Concept

Tom Coburn

Summary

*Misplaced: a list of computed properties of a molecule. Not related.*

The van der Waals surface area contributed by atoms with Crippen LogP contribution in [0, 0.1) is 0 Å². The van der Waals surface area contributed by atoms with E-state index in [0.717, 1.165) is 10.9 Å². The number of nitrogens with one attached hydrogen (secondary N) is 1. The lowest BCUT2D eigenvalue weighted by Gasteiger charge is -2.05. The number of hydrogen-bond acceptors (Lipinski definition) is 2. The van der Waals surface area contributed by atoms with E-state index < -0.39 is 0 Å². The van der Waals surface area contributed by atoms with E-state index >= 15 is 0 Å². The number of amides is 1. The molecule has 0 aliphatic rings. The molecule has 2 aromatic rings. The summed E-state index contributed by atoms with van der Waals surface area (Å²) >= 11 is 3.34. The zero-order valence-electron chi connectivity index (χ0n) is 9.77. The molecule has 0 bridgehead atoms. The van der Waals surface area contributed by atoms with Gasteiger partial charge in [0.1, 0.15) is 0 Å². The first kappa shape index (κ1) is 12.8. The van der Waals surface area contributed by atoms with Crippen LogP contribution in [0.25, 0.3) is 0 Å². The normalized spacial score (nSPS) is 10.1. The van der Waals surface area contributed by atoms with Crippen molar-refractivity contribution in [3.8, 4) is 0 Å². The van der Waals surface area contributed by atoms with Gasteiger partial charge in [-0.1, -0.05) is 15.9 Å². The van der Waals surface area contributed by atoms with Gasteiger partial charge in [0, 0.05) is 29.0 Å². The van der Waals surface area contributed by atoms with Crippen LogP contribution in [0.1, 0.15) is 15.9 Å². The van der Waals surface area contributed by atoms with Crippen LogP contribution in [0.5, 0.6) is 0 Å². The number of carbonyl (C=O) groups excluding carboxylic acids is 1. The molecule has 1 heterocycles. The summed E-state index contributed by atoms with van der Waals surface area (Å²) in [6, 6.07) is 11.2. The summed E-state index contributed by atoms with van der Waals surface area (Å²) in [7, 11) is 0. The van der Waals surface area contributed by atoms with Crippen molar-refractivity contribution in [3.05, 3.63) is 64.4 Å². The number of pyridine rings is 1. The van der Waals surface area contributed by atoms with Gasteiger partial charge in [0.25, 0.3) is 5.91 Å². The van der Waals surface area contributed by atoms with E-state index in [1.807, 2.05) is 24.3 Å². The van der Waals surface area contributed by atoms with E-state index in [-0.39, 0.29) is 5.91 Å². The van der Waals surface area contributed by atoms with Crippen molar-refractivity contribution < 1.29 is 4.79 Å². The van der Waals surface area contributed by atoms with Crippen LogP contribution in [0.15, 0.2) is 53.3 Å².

Thomas Allen Coburn (March 14, 1948 – March 28, 2020) was an American politician and physician who served as a United States senator from Oklahoma from 2005 to 2015. A Republican, Coburn previously served as a United States representative from 1995 to 2001. Coburn was an obstetrician who operated a private medical practice in Muskogee, Oklahoma. He was elected to the United States House of Representatives in 1994 as part of the Republican Revolution. After being re-elected twice, Coburn upheld his campaign pledge to serve no more than three consecutive terms and did not seek re-election in 2000. In 2004, he returned to political life with a successful run for the United States Senate. Coburn was re-elected to a second Senate term in 2010 and kept his pledge not to seek a third term in 2016. In January 2014, Coburn announced that he would resign before the expiration of his final term due to a recurrence of prostate cancer. He submitted a letter of resignation to Oklahoma Governor Mary Fallin, effective at the end of the 113th Congress. Coburn was a fiscal and social conservative known for his opposition to deficit spending, pork barrel projects, and abortion. Described as "the godfather of the modern conservative austerity movement", he supported term limits, gun rights and the death penalty, and opposed same-sex marriage and embryonic stem cell research. Many Democrats referred to him as "Dr. No" due to his frequent use of technicalities to block federal spending bills. After leaving Congress, Coburn worked with the Manhattan Institute for Policy Research on its efforts to reform the Food and Drug Administration, becoming a senior fellow of the institute in December 2016. Coburn also served as a senior advisor to Citizens for Self-Governance, where he was active in calling for a convention to propose amendments to the United States Constitution. Coburn was born in Casper, Wyoming, the son of Anita Joy (née Allen) and Orin Wesley Coburn. Coburn's father was an optician and founder of Coburn Optical Industries, and a named donor to O.
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